Journal of Autism and Developmental Disorders

, Volume 18, Issue 2, pp 241–257

The understanding and use of interpersonal gestures by autistic and Down's syndrome children

  • Anthony Attwood
  • Uta Frith
  • Beate Hermelin


Autistic adolescents with mild, moderate, and severe degrees of mental retardation, Down's syndrome adolescents, and clinically normal 4-, 5-, and 6-year-old children were compared in their ability to understand a set of simple instrumental gestures. Almost all gestures were perfectly understood, that is, correctly responded to, by normal children from age 5 onwards, and by all the handicapped groups, regardless of diagnosis or degree of retardation. However, the ability to initiate such gestures on verbal request was generally less good, especially in the less able autistic groups. The same subjects were unobtrusively observed in the playground and during mealtime at their schools. Peer interactions were least frequent in the autistic subjects, regardless of degree of mental retardation. However, relative to interaction frequency, the autistic group used nonverbal instrumental gestures as a means of communication to the same extent as the other groups. Unlike Down's syndrome adolescents, or normal preschool children, no autistic adolescent ever used expressive gestures.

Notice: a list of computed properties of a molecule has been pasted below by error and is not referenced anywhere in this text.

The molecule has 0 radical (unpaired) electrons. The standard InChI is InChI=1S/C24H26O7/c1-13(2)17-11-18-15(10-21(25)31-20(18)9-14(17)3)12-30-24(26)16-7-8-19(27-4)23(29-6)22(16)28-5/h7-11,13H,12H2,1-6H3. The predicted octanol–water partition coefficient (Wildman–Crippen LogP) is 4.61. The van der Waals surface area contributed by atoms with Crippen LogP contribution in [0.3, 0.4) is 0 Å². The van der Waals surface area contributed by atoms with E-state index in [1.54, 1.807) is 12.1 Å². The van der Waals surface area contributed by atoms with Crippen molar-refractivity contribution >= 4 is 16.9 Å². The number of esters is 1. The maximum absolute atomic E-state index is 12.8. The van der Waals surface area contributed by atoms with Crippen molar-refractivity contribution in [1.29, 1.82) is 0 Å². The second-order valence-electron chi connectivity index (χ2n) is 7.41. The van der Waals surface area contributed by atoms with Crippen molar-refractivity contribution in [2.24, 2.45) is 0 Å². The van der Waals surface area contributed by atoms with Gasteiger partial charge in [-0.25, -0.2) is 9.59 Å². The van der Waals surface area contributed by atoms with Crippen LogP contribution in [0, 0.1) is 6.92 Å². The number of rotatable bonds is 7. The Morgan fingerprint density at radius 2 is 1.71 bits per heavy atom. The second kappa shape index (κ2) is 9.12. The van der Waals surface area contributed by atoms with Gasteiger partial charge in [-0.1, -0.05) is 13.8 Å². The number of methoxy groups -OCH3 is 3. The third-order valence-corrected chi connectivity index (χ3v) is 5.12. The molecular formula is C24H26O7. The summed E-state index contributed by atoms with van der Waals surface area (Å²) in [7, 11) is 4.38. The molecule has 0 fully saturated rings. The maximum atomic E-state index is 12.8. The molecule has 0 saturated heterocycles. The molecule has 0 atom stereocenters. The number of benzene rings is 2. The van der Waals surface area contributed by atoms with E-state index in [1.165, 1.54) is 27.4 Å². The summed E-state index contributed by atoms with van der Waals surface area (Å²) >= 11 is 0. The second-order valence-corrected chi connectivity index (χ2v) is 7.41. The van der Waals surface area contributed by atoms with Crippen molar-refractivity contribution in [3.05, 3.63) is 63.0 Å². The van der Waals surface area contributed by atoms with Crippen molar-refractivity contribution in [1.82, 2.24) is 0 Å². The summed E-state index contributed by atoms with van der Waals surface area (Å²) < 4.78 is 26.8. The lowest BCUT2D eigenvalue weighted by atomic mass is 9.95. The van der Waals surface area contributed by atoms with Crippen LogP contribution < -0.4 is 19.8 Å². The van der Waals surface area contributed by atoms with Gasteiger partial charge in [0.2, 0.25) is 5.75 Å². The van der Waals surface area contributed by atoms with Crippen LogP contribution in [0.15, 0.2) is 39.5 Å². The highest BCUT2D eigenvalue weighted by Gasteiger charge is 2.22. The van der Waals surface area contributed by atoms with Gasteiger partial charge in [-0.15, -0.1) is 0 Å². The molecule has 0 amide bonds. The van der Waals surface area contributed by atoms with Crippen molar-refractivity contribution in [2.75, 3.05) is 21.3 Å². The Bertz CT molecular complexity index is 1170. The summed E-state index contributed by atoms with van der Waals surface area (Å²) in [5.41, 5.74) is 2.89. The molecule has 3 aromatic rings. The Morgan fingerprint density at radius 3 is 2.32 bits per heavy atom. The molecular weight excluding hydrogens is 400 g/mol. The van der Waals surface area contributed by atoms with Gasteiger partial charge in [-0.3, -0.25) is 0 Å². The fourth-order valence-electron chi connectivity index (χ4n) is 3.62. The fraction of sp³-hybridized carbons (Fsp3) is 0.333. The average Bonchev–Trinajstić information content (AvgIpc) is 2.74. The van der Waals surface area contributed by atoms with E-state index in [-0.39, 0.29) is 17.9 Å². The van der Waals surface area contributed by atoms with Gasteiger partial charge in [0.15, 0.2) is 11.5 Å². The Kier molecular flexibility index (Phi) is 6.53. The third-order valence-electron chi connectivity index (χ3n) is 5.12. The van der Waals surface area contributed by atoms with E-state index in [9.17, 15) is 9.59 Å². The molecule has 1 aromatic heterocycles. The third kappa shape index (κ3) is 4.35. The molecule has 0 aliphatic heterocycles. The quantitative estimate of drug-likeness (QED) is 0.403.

Unable to display preview. Download preview PDF.

Unable to display preview. Download preview PDF.


  1. Argyle, M. (1975).Bodily Communication, London: Methuen.Google Scholar
  2. Asperger, H. (1944). Die “autistischen Psychopathen” im Kindesalter.Archiv für Psychiatrie und Nervenkrankheiten, 117, 76–136.Google Scholar
  3. Attwood, A. J. (1984).The gestures of autistic children. Unpublished Ph.D. thesis, University of London, England.Google Scholar
  4. Baron-Cohen, S., Leslie, A. M., & Frith, U. (1985). Does the autistic child have a “theory of mind”?Cognition, 21, 37–46.PubMedGoogle Scholar